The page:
“The health rewards of doing so are enormous, as I see every day in my practice. People lose weight automatically. High blood pressure drops. Blood sugar levels improve. Cholesterol improves. People are able to lessen or entirely get off their medications.”

Get Educated

Clearly, there is a growing movement towards better health but I think most of us are only exposed to what we see in the news or in ads and commercials. Break out of the shell. Seek out information for yourself and apply what you learn to your family. You just might save a life.

Our journey to better health started with my dad and I’m determined that it won’t end with us. 🙂

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About beanland

Scott is a family practice doctor and Anne is a full-time mother and teacher to three beautiful girls and one boy.
This entry was posted in Healthy Eating, Why we do it. Bookmark the permalink.

20 Responses to What is a Healthy Diet and Why Should I eat One? (Part III of ?)

  1. Kelsey says:

    Hey Anne! I have enjoyed reading your blog and all of the research that you have done. This last year I have really tried to change my lifestyle because of a couple of reasons 1) I wanted to feel good again 2) I didn’t want to end up like my parents and grandparents. Both of my parents have had either gastric bypass or a lap band surgery because they were both so overweight, yet they have not changed their eating habits, which is the source of the problem. Anyway, so in January I started going to the gym and putting myself on a better diet and I have lost 20 pounds so far. I hope to keep improving my diet, and it is very encouraging to read what you guys have done!

    Like

  2. Maya says:

    As you’ve pointed out, there is the whole marketing issue to confuse people as to what’s healthy. If you are interested in advocacy though, I’d ask you to consider all the ways to get involved locally. From a public health practitioner perspective, we need to do more to improve access to healthy foods. In our urban areas we’ve found that many are overweight not necessarily because they don’t know what to eat, but because they don’t have access to fresh fruits and veggies. A survey of neighborhoods just in Columbus done by the College of Public Health showed the closest thing to a grocery store that many of them have is the 7-11. Without a car, it’s not always possible to get to a place that sells fruits and veggies. If you’re interested in the local effort, let me know 🙂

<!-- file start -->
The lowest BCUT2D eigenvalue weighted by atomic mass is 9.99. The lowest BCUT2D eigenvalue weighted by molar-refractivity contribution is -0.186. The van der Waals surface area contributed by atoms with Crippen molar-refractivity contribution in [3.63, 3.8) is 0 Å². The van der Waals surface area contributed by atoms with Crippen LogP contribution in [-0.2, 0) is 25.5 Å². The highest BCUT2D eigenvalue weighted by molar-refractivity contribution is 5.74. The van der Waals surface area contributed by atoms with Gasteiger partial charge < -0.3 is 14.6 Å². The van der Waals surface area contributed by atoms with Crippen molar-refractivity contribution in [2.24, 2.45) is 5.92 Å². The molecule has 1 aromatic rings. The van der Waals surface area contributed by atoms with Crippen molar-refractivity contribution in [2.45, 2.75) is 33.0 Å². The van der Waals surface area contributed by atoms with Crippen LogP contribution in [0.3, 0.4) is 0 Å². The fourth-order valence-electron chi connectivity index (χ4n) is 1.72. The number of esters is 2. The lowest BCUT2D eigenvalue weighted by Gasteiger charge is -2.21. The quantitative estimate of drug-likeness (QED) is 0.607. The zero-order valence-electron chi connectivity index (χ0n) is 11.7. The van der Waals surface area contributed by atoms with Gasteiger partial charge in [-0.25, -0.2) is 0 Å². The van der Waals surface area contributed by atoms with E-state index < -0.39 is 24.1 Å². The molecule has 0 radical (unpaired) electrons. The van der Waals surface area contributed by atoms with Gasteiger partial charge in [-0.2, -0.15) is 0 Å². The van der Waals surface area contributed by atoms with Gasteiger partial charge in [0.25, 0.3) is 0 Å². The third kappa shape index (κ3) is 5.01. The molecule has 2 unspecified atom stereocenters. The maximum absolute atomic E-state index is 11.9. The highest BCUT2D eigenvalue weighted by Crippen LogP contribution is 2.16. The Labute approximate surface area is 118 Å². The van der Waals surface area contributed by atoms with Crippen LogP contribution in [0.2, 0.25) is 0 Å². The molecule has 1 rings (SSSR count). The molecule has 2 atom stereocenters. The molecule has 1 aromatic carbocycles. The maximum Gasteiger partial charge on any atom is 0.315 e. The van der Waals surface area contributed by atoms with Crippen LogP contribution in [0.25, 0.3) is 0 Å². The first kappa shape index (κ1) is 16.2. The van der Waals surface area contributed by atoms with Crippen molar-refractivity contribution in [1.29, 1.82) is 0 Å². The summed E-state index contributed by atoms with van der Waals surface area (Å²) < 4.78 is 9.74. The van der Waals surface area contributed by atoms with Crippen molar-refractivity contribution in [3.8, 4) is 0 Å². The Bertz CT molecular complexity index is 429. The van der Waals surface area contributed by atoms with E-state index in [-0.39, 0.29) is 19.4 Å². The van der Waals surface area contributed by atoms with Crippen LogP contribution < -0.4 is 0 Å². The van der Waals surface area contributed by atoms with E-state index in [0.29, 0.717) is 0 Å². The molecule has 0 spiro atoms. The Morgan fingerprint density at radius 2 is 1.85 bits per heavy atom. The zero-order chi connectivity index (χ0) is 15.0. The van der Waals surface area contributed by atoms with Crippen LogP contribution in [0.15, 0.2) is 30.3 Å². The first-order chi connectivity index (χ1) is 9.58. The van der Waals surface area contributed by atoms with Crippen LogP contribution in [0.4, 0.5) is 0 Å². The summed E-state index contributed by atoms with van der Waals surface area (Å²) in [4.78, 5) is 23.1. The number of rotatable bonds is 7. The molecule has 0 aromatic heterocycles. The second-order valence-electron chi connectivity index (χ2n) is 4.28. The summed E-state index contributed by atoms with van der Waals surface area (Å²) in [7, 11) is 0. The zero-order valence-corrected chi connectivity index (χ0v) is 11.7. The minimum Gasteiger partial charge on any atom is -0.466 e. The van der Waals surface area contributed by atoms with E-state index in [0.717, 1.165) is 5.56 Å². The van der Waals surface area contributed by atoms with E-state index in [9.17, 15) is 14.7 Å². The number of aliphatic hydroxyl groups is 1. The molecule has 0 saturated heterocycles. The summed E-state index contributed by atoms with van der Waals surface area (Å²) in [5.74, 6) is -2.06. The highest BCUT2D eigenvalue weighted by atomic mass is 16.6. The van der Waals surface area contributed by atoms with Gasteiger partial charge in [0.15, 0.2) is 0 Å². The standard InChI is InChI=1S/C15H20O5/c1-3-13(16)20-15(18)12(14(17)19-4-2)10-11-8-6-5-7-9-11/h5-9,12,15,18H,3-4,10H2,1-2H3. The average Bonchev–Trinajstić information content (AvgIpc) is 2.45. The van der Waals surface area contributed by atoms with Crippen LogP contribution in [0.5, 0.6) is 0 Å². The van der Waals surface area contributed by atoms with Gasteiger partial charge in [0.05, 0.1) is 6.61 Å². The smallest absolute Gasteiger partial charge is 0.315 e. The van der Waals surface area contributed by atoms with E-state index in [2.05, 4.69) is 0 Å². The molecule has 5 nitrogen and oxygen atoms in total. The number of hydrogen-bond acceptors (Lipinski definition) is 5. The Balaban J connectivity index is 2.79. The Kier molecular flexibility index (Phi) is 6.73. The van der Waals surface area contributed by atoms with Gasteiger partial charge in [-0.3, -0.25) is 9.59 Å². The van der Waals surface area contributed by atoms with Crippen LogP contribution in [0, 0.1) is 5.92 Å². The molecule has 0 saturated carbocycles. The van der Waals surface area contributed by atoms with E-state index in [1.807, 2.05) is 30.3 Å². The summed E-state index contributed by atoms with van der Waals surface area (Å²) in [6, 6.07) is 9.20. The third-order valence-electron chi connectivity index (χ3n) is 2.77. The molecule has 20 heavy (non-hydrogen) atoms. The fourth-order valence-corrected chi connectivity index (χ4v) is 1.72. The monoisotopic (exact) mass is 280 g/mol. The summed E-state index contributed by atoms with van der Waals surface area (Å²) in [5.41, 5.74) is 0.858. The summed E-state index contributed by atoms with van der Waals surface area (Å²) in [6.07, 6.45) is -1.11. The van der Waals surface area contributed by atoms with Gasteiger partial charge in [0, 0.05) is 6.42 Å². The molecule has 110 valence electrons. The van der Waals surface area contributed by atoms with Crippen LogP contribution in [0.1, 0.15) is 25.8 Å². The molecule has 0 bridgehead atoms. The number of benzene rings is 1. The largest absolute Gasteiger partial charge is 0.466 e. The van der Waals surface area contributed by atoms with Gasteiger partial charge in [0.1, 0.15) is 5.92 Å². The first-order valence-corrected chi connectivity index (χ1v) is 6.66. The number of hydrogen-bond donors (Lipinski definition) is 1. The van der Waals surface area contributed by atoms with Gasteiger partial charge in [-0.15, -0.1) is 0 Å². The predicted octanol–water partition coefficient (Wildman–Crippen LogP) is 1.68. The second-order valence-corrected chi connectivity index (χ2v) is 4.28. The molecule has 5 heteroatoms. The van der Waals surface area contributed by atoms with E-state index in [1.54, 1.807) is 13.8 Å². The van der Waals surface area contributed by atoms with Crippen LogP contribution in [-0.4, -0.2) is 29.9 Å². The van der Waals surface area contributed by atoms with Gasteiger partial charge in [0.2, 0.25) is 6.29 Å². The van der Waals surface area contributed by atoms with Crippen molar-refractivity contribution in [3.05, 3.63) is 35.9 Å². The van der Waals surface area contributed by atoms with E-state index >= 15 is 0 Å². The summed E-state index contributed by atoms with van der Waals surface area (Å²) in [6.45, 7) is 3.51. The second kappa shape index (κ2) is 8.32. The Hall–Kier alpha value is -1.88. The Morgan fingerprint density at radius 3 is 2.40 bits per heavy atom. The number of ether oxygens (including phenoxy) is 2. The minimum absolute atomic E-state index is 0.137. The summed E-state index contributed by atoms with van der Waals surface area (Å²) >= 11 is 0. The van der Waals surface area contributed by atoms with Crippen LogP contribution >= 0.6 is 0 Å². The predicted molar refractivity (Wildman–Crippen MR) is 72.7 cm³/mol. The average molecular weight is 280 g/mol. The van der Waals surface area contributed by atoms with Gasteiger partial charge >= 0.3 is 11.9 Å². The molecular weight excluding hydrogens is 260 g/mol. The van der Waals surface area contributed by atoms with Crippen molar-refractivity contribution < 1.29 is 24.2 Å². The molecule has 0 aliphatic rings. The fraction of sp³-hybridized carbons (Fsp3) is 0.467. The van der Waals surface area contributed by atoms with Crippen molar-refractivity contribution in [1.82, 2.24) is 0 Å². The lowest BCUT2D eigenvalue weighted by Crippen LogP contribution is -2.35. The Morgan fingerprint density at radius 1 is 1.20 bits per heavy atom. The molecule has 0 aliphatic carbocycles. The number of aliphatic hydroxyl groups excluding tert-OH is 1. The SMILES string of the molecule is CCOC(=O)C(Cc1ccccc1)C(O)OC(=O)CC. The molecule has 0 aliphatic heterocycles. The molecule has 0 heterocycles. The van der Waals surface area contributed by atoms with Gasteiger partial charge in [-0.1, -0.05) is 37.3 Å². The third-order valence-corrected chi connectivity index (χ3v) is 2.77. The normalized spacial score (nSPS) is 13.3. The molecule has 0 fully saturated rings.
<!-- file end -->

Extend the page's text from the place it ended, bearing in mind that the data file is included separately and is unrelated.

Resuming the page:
Like

  3. lisa (lost pezhead) says:

    k i didn’t read all of it cause i’m tired…but that was cool that lady said the vegetarian diet was ideal. i think that is great. it is very hard to go against what we are used to and what everyone around us is doing. thanks to you though there are a lot of people now aware and trying to improve! special interest stuff, money & advertising….you really do have to be careful where your info is coming from.

    Like

  4. Kimberlie says:

    Thank you, Anne, for writing all of that!
    I think most of us were raised eating meat-centric meals and sort of freak out at the thought of never eating meat again. But if we skip the labels of vegan, vegetarian, carnivore, etc – and just break it down like you did, it seems doable. Eat more plant based meals, decrease or eliminate processed foods, etc. Don’t eat/drink things because advertisers say they are good for you. I love that they recently put fiber in Lucky Charms and are now pushing it as a “health food”! For goodness sakes! Americans are generally suspicious of government involvement in things, yet we have let lobbyists and legislators lead us around like a bull with a ring in its nose.
    Bravo for your post!
    P.S. We really don’t think you are weird – perhaps we are envious?!

    Like

  5. Bethany says: